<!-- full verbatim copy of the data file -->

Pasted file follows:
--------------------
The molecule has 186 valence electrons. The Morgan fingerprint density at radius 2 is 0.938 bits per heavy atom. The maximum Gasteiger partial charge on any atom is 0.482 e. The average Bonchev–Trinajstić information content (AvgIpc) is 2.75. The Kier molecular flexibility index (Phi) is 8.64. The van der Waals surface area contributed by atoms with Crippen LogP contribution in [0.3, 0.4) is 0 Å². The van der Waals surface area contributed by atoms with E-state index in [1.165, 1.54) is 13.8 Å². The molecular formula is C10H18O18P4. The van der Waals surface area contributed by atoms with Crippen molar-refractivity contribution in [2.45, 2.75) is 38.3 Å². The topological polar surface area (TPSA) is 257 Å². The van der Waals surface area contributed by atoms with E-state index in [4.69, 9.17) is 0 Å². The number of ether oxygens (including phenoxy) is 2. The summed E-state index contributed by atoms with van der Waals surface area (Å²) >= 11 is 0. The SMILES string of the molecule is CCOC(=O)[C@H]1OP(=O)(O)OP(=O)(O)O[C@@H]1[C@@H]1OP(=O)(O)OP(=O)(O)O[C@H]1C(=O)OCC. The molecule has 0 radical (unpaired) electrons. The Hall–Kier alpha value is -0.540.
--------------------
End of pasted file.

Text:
The molecule has 186 valence electrons. The Morgan fingerprint density at radius 2 is 0.938 bits per heavy atom. The maximum Gasteiger partial charge on any atom is 0.482 e. The average Bonchev–Trinajstić information content (AvgIpc) is 2.75. The Kier molecular flexibility index (Phi) is 8.64. The van der Waals surface area contributed by atoms with Crippen LogP contribution in [0.3, 0.4) is 0 Å². The van der Waals surface area contributed by atoms with E-state index in [1.165, 1.54) is 13.8 Å². The molecular formula is C10H18O18P4. The van der Waals surface area contributed by atoms with Crippen molar-refractivity contribution in [2.45, 2.75) is 38.3 Å². The topological polar surface area (TPSA) is 257 Å². The van der Waals surface area contributed by atoms with E-state index in [4.69, 9.17) is 0 Å². The number of ether oxygens (including phenoxy) is 2. The summed E-state index contributed by atoms with van der Waals surface area (Å²) >= 11 is 0. The SMILES string of the molecule is CCOC(=O)[C@H]1OP(=O)(O)OP(=O)(O)O[C@@H]1[C@@H]1OP(=O)(O)OP(=O)(O)O[C@H]1C(=O)OCC. The molecule has 0 radical (unpaired) electrons. The Hall–Kier alpha value is -0.540.